In the first 190 days of 2014 there were at least 16 deaths of children left in vehicles in the United States, according to the San Francisco State University's Department of Geosciences. Twelve of those deaths are confirmed as heatstroke and four are still pending official findings by the medical examiner.
Last year, 2013, there were at least 44 deaths of children in vehicles; 39 which were confirmed as heatstroke and five which, based upon the known circumstances, are most likely heatstroke.
Among the deaths this year were two in Georgia -- including the death of 22-month-old Cooper Harris left in a car while his father was at work -- and two in Florida: a 9-month-old in Rockledge and a 2-year-old in Sarasota. [See table of 2014 deaths at end of this article.]
According to the Players Center for Child Health, of the 15 children who died, 52 percent were left accidentally, 18 percent were left intentionally (perhaps only planned to be for a short time), and 29 percent of the victims got into the cars themselves.
"We're off to, unfortunately, a really bad start this year, with already having 15 deaths and we're only in July," said Jessica Winberry of Players Center. "We'll continue to see this happen, unfortunately."
The atmosphere and the windows of a car are relatively transparent to the sun’s radiation of head, but the sunlight does heat objects that it strikes. For example, a dark dashboard or seat can easily reach temperatures in the range of 180 to over 200 degrees.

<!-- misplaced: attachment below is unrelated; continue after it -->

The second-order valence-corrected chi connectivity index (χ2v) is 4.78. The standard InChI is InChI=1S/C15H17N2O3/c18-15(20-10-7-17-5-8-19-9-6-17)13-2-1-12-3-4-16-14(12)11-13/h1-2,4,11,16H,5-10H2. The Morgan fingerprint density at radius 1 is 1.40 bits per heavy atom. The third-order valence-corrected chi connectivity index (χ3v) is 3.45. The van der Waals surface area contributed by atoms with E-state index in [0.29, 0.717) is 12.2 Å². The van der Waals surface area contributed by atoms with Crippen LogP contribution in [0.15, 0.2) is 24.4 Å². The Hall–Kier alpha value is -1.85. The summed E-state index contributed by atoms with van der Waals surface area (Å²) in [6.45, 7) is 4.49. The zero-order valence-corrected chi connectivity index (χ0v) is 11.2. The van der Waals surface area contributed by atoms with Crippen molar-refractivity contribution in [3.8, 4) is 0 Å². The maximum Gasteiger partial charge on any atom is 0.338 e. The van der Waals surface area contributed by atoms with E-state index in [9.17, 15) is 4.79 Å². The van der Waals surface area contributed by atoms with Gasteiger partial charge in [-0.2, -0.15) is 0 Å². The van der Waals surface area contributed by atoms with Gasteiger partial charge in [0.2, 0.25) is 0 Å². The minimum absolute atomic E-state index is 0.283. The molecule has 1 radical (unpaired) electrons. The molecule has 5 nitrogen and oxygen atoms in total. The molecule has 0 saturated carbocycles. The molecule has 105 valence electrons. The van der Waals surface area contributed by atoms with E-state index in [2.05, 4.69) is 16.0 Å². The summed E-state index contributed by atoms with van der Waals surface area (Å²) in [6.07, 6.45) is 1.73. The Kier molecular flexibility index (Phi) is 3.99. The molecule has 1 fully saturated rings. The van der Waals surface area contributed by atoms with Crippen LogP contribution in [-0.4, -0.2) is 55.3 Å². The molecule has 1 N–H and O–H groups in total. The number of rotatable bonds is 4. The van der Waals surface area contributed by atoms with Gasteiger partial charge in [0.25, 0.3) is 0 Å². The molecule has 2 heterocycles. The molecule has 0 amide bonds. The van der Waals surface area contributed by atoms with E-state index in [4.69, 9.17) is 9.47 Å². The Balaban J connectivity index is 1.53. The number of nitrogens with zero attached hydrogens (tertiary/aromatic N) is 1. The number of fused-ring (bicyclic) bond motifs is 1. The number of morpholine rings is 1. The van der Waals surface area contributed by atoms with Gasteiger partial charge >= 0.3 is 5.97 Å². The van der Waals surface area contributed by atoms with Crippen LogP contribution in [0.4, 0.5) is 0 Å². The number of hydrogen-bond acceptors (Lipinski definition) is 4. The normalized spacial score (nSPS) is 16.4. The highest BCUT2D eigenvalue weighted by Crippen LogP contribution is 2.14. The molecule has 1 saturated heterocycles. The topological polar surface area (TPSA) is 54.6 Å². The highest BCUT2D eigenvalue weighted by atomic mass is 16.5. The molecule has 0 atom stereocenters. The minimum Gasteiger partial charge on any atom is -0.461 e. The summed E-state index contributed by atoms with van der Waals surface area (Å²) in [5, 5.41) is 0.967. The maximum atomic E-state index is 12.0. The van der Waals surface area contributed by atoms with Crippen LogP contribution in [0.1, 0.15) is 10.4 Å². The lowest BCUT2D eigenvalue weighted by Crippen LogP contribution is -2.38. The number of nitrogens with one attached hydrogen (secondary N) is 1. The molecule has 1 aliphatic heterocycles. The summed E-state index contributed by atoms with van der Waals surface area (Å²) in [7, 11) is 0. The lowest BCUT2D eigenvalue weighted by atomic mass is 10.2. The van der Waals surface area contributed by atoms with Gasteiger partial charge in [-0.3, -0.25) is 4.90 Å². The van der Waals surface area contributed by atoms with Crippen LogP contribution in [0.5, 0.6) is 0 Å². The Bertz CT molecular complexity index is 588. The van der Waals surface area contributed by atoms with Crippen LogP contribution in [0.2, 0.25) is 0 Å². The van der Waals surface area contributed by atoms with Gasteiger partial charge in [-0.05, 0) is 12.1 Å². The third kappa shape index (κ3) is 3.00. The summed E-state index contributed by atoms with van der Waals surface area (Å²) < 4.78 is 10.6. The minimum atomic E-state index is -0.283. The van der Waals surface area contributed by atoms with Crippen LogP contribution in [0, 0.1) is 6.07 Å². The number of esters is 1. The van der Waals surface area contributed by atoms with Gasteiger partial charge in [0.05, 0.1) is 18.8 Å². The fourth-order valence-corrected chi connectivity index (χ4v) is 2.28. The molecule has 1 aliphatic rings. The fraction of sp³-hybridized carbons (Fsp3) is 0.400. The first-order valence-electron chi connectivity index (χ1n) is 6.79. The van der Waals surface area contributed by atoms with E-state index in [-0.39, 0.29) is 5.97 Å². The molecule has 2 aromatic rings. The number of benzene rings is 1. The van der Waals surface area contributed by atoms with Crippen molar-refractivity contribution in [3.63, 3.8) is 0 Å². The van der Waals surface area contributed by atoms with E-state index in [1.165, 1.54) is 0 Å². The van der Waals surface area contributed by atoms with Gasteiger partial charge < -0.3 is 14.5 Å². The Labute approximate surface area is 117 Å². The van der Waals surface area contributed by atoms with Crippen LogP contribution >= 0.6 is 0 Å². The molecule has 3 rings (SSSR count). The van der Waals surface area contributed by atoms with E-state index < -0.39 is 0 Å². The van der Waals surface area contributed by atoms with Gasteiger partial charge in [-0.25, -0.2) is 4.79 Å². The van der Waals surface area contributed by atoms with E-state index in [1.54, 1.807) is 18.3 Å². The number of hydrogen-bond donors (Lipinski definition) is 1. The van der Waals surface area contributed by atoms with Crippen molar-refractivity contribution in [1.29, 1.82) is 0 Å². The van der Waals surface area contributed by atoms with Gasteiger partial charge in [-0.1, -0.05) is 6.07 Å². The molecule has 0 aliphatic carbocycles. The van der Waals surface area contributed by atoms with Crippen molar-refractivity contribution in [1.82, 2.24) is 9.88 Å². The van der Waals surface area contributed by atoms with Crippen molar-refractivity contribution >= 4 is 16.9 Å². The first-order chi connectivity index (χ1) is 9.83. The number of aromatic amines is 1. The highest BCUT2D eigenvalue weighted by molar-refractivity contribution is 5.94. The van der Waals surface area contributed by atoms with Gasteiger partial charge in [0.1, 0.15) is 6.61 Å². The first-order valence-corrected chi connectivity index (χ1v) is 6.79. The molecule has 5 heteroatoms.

- Heatstroke occurs when a person's temperature exceeds 104 degrees F and their thermoregulatory mechanism is overwhelmed. Symptoms include: dizziness, disorientation, agitation, confusion, sluggishness, seizure, hot dry skin that is flushed but not sweaty, loss of consciousness, rapid heart beat, hallucinations.
- A core body temperature of 107 degrees F or greater can be lethal as cells are damaged and internal organs begin to shut down.
- Children's thermoregulatory systems are not as efficient as an adult's and their body temperatures warm at a rate 3 to 5 times faster than an adult's.
A study by the SFSU measured how quickly the temperature of a car parked in the sun will rise:
- 10 minutes ~ 19 deg F
- 20 minutes ~ 29 deg F
- 30 minutes ~ 34 deg F
- 60 minutes ~ 43 deg F
- 1 to 2 hours ~ 45-50 deg F
The study also found that "cracking" the windows had little effect and the color of the interior of the vehicle was the biggest factor in how quickly the temperature will rise.
Hot car deaths of 2014
|Incident #||Date||Location||Outside temperature||Name||Age|
|16*||07/07/14||Ridgefield, Connecticut||88°||Boy||15 months|
|07/06/14||El Paso, Texas||95°||Hailey Marie Harper||2 years|
|07/03/14||Lancaster, South Carolina||91°||Logan Cox||3 years|
|06/18/14||Cobb County, Georgia||91°||Cooper Harris||22 months|
|06/16/14||Rockledge, Florida||91°||Anna Marie Lillie||9 months|
|06/12/14||Ardmore, Oklahoma||84°||Mason Ryan Wood||2 months|
|06/10/14||Flint, Texas||88°||Bella Lindstrom||4 years|
|06/08/14||Sarasota, Florida||85°||Alejandra Hernandez||2 years|
|06/04/14||Dolgeville, New York||73°||Sophia Lea Marie Lyon||15 months|
|05/25/14||Florence, South Carolina||86°||Jeremiah A. Kennedy||13 months|
|05/25/14||Princeton, Illinois||84°||Logan Jacobs||5 year|
|05/12/14||Clarkston, Georgia||87°||Julius Meh||2 year|
|05/08/14||Hartsville, South Carolina||93°||Sophia Goyeneche||13 months|
|04/29/14||Bakersfield, California||87°||Fernando Velasquez||5 years|
|04/22/14||North Richland Hills, Texas||84°||Aurora Hollingsworth||17 months|
|04/16/14||San Jose, California||80°||Giovanni Alonzo Hernandez||9 months|
Source: University of San Francisco State University Department of Geosciences